Probably you should have simply said something similar to "increasing portions of physical space have diminishing marginal returns to humans".

Uhm. That makes sense. I guess I was operating under the definition of risk aversion that makes people give up risky bets just because the alternative is a less risky bet, even if it actually translates in less of absolute expected utility compared to the risky one. As far as I know, that's the most used meaning of risk aversion. Isn't there another term to disambiguate between concave utility functions and straightforward irrationality?

0DragonGod3yI vehemently disagree. Expected utility is only an apriori rational measure iff the following hold: 1. Your assignment of probabilities is accurate. 2. You are facing an iterated decision problem. 3. The empirical probability mass function of the iterated decision problem doesn't vary between different encounters of the problem. If these conditions don't hold, then EU is vulnerable to Pascal mugging. Risk aversion is irrational iff you accept EU as the perfect measure of rational choice—I haven't seen an argument for EU that justifies it in singleton (one-shot) decision problems.
2ZeitPolizei3yI suspect you may be thinking of the thing where people prefer e.g. a (A1) 100% chance of winning 100€ (how do I make a dollar sign?) to a (A2) 99% chance of winning 105€, but at the same time prefer (B2) a 66% chance of winning 105€ to (B1) a 67% chance of winning 100€. This is indeed irrational, because it means you can be exploited. But depending on your utility function, it is not necessarily irrational to prefer both A1 to A2 and B1 to B2.
2cousin_it3yYou're right, the "irrational" kind of risk aversion is also very important. It'd be nice to have a term to disambiguate between the two, but I don't know any. Sorry about the confusion, I really should've qualified it somehow :-/ Anyway I think my original comment stands if you take it to refer to "rational" risk aversion.

I'm not sure it can be assumed that the deal is profitable for both parties. The way I understand risk aversion is that it's a bug, not a feature; humans would be better off if they weren't risk averse (they should self-modify to be risk neutral if and when possible, in order to be better at fulfilling their own values).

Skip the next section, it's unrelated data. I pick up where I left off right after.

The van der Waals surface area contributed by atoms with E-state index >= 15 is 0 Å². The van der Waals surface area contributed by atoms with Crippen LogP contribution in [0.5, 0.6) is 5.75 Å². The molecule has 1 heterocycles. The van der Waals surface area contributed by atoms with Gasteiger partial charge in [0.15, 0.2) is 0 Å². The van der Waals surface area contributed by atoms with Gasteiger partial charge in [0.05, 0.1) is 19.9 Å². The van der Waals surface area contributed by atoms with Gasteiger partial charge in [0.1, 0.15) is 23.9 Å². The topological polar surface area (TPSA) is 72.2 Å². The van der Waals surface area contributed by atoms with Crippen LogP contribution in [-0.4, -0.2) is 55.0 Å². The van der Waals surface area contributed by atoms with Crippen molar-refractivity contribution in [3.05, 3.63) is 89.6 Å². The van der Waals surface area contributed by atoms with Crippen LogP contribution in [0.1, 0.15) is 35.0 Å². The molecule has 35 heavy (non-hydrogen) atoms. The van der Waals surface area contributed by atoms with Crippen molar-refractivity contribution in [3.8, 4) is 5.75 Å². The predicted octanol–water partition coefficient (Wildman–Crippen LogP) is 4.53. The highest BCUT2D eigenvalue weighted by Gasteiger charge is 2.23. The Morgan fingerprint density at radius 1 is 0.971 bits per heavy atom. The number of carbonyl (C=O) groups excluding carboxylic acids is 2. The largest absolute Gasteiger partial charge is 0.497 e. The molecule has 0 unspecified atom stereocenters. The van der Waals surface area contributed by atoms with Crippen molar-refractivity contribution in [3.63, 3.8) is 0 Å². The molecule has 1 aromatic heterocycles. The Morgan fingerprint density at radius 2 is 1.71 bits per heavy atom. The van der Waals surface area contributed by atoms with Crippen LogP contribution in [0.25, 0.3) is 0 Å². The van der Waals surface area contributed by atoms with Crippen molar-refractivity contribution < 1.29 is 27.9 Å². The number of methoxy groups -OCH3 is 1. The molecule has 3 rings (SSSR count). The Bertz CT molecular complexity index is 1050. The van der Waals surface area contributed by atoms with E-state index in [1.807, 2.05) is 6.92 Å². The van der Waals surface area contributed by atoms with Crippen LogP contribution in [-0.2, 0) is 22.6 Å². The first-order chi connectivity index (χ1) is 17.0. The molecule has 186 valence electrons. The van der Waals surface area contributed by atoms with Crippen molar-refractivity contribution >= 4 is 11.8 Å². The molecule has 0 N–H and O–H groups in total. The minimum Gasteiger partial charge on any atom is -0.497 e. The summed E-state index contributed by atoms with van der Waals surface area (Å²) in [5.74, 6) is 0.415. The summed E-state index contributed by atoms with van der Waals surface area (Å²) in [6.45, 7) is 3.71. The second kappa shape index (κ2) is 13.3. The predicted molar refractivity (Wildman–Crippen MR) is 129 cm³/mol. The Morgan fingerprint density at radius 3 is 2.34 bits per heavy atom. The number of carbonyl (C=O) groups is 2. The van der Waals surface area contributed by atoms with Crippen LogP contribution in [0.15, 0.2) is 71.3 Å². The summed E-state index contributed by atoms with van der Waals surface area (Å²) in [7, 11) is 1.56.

5cousin_it3yI was using risk aversion to mean simply that that some resource has diminishing marginal utility to you. The Von-Neumann-Morgenstern theorem allows such utility functions just fine. An agent using one won't self-modify to a different one. For example, let's say your material needs include bread and a circus ticket. Both cost a dollar, but bread has much higher utility because without it you'd starve. Now you're risk-averse in money: you strictly prefer a 100% chance of one dollar to a 60% chance of two dollars and 40% chance of nothing. If someone offers you a modification to become risk-neutral in money, you won't accept that, because it leads to a risk of starvation according to your current values. By analogy with that, it's easy to see why humanity is risk-averse w.r.t. how much of the universe they get. In fact I'd expect most utility functions as complex as ours to be risk-averse w.r.t. material resources, because the most important needs get filled first.

I'm not sure how to put this. One reason that comes to mind for having it weekly is that it seems to me that threads get "old" very quickly now. For example it seems to me that out of all questions asked in the Stupid Questions thread that are unanswered, a good percentage of those are unanswered because people don't see them, not because people don't know the answers to them. (speaking of which, I haven't seen that thread get reposted in some months, or am I missing something?)

May I suggest a period of 15 days?

2MrRobot3yYeah, I think the notification system for comment threads could use some work.